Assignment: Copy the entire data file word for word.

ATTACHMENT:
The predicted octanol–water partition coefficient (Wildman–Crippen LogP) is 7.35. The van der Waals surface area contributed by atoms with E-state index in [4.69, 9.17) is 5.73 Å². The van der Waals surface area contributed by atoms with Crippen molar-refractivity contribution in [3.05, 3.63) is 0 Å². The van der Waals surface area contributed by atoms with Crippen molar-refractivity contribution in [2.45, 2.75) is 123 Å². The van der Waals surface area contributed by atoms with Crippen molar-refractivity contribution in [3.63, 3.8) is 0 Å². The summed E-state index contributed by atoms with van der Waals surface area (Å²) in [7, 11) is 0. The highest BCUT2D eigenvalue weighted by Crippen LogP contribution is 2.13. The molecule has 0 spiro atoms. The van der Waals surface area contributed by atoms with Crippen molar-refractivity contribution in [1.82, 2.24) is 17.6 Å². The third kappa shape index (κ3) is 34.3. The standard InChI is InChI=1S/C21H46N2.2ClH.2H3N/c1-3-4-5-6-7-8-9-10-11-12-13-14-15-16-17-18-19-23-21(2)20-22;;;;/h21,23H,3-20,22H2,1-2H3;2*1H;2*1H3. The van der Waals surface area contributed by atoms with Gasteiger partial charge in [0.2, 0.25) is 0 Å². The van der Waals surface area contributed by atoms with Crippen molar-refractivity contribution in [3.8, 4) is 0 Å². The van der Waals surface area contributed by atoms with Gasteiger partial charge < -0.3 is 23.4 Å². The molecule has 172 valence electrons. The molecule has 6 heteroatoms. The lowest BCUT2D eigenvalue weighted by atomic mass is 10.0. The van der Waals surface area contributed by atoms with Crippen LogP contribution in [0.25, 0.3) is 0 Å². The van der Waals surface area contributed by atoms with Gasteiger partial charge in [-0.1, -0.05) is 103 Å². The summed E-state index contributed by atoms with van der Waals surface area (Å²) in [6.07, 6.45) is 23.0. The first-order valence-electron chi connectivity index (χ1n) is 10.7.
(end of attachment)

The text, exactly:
The predicted octanol–water partition coefficient (Wildman–Crippen LogP) is 7.35. The van der Waals surface area contributed by atoms with E-state index in [4.69, 9.17) is 5.73 Å². The van der Waals surface area contributed by atoms with Crippen molar-refractivity contribution in [3.05, 3.63) is 0 Å². The van der Waals surface area contributed by atoms with Crippen molar-refractivity contribution in [2.45, 2.75) is 123 Å². The van der Waals surface area contributed by atoms with Crippen molar-refractivity contribution in [3.63, 3.8) is 0 Å². The summed E-state index contributed by atoms with van der Waals surface area (Å²) in [7, 11) is 0. The highest BCUT2D eigenvalue weighted by Crippen LogP contribution is 2.13. The molecule has 0 spiro atoms. The van der Waals surface area contributed by atoms with Crippen molar-refractivity contribution in [1.82, 2.24) is 17.6 Å². The third kappa shape index (κ3) is 34.3. The standard InChI is InChI=1S/C21H46N2.2ClH.2H3N/c1-3-4-5-6-7-8-9-10-11-12-13-14-15-16-17-18-19-23-21(2)20-22;;;;/h21,23H,3-20,22H2,1-2H3;2*1H;2*1H3. The van der Waals surface area contributed by atoms with Gasteiger partial charge in [0.2, 0.25) is 0 Å². The van der Waals surface area contributed by atoms with Crippen molar-refractivity contribution in [3.8, 4) is 0 Å². The van der Waals surface area contributed by atoms with Gasteiger partial charge < -0.3 is 23.4 Å². The molecule has 172 valence electrons. The molecule has 6 heteroatoms. The lowest BCUT2D eigenvalue weighted by atomic mass is 10.0. The van der Waals surface area contributed by atoms with Crippen LogP contribution in [0.25, 0.3) is 0 Å². The van der Waals surface area contributed by atoms with Gasteiger partial charge in [-0.1, -0.05) is 103 Å². The summed E-state index contributed by atoms with van der Waals surface area (Å²) in [6.07, 6.45) is 23.0. The first-order valence-electron chi connectivity index (χ1n) is 10.7.